Eating well during pregnancy
It is very important to eat well before and during pregnancy.
What to eat while pregnant
Eat a variety of foods from each of the five food groups every day to get the nutrition you and your baby need:
- vegetables - try to eat different types
- lean meats and meat alternatives (like eggs or legumes)
- grain foods like bread, pasta, and rice
- dairy foods or dairy alternatives that have added calcium (100 mg per 100 ml).
Most people need about eight cups of fluid a day. When you are pregnant you need more, especially in very hot weather. Learn more about pregnancy during extreme heat.
Healthy weight gain during pregnancy
Healthy weight gain is important. If you do not gain enough weight, you may be at risk of premature birth. If you are overweight or gain too much weight during pregnancy, you have a higher risk of:
- high blood pressure
- gestational diabetes
- caesarean birth
- difficulty losing weight after the birth.
Vitamins and supplements during pregnancy
- It is important to have between 2.5 and 3.5 serves of calcium rich food every day.
- This will help your baby grow strong bones and teeth.
- The best sources of calcium are dairy foods (e.g. milk, yoghurt, cheese) or dairy alternatives (e.g. soy milk) with added calcium (at least 100mg calcium per 100mL of milk).
- If you don’t eat these foods, you may need a calcium supplement.
Folate (or folic acid)
- Folate is needed for the growth and development of your baby in the first few months of pregnancy. This is when a baby's brain and spine are forming.
- A good source of folate can be found in green leafy vegetables such as broccoli, spinach and asparagus, legumes such as chickpeas, beans and lentils, most store-bought breads, fortified fruit and vegetables juices, and fortified breakfast cereal where folic acid has been added. .
- If you are planning a pregnancy, you need to take a folic acid supplement to reduce the risk of your baby having a neural tube defect such as spina bifida.
Take a folate supplement of 500 micrograms of folic acid per day for the first three months of pregnancy for the general population.
If you are planning a pregnancy, start a folate supplement at least one month before becoming pregnant.
- Vitamin D helps your body absorb calcium from food to provide you with healthy bones and muscles.
- Your body will produce vitamin D when your skin is exposed to the UV light in sunlight.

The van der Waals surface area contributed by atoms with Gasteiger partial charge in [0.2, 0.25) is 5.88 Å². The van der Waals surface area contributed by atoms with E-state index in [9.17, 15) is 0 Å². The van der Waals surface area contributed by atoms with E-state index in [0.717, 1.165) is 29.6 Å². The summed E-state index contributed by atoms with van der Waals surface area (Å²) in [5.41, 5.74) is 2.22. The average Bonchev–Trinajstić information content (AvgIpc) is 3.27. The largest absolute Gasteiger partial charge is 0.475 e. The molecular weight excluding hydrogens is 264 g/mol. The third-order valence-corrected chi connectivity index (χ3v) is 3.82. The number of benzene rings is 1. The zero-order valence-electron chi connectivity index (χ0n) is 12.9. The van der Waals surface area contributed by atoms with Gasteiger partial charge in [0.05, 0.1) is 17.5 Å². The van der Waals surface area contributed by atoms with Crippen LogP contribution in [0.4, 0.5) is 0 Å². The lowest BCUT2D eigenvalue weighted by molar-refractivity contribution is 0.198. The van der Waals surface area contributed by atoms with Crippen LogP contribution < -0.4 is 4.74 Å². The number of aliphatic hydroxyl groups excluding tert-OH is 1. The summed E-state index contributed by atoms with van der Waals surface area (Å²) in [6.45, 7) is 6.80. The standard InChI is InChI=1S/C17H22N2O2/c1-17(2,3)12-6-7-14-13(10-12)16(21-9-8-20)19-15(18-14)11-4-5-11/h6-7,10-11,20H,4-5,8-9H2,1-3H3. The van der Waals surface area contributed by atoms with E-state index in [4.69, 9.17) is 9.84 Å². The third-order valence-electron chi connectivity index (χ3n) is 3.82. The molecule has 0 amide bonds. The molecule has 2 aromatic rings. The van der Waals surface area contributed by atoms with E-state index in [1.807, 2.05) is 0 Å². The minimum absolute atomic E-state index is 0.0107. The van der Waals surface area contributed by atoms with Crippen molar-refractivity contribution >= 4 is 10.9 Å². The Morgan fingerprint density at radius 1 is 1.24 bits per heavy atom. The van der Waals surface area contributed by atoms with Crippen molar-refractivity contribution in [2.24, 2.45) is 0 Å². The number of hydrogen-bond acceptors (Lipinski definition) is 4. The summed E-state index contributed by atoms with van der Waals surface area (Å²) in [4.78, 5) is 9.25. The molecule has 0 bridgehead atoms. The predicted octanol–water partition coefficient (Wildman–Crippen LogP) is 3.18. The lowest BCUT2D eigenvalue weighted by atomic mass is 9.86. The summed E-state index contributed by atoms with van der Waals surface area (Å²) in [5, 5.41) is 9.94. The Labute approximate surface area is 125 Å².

- The amount of vitamin D your body makes depends on skin type, exposure time, amount of skin exposed, UV levels, lifestyle and health.
- It is good to spend time in the sun. Sensible sun protection (sunscreen, hat and glasses) does not put you at risk of vitamin D deficiency.
- You may have a higher risk for vitamin D deficiency if you have dark skin, cover most of your body with clothing and spend most of your time indoors.
- Oily fish, eggs, margarines and some milk products contain a small amount of vitamin D. This makes it hard to get enough from food alone.
- Iodine is an important nutrient for the healthy growth and brain development of your baby.
- During pregnancy and while breastfeeding more iodine is needed than usual.
- Iodine is found in foods like most store-bought bread, cows milk, dairy yoghurt and seafood (such as flathead, tuna, salmon, including tinned varieties). See Eating fish during pregnancy for important information on mercury and food safety.
- It is hard to get enough iodine from food alone.
- If you are planning a pregnancy, pregnant or breastfeeding, take an iodine supplement with 150 micrograms of iodine every day.
- If you have a pre-existing thyroid condition, are lactose intolerant, or have coeliac disease, talk to your doctor, midwife or pharmacist before taking an iodine supplement. You may need a different amount of iodine.
- Find out more at the National Health Medical Research Council website or Food Standards Australia website
- Iron is needed to form red blood cells for you and your baby.
- It helps carry oxygen in your blood and is needed for your baby to grow.
- During pregnancy your iron requirements are increased.
- A lack of iron can often leave you anaemic, tired and less able to fight off infection.